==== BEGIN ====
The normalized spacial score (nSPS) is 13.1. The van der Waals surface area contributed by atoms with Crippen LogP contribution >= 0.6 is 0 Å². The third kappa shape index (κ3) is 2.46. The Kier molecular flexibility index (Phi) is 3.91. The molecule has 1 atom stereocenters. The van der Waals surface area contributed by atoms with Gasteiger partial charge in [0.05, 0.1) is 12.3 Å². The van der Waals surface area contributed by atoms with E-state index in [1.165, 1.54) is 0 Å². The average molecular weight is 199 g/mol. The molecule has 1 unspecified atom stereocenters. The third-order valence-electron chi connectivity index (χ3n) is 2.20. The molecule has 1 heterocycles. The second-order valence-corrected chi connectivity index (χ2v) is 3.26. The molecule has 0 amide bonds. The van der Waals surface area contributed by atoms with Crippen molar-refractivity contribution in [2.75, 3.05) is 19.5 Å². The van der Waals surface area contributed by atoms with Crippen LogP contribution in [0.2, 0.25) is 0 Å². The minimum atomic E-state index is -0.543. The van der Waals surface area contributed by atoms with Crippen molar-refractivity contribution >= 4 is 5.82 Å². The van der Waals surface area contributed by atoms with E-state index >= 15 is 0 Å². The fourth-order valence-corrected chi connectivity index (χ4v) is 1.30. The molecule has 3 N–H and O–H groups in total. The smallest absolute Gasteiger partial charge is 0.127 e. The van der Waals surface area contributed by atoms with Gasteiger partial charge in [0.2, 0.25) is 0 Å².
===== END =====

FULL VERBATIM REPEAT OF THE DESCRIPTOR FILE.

The normalized spacial score (nSPS) is 13.1. The van der Waals surface area contributed by atoms with Crippen LogP contribution >= 0.6 is 0 Å². The third kappa shape index (κ3) is 2.46. The Kier molecular flexibility index (Phi) is 3.91. The molecule has 1 atom stereocenters. The van der Waals surface area contributed by atoms with Gasteiger partial charge in [0.05, 0.1) is 12.3 Å². The van der Waals surface area contributed by atoms with E-state index in [1.165, 1.54) is 0 Å². The average molecular weight is 199 g/mol. The molecule has 1 unspecified atom stereocenters. The third-order valence-electron chi connectivity index (χ3n) is 2.20. The molecule has 1 heterocycles. The second-order valence-corrected chi connectivity index (χ2v) is 3.26. The molecule has 0 amide bonds. The van der Waals surface area contributed by atoms with Crippen molar-refractivity contribution in [2.75, 3.05) is 19.5 Å². The van der Waals surface area contributed by atoms with Crippen LogP contribution in [0.2, 0.25) is 0 Å². The minimum atomic E-state index is -0.543. The van der Waals surface area contributed by atoms with Crippen molar-refractivity contribution >= 4 is 5.82 Å². The van der Waals surface area contributed by atoms with E-state index >= 15 is 0 Å². The fourth-order valence-corrected chi connectivity index (χ4v) is 1.30. The molecule has 3 N–H and O–H groups in total. The smallest absolute Gasteiger partial charge is 0.127 e. The van der Waals surface area contributed by atoms with Gasteiger partial charge in [0.2, 0.25) is 0 Å².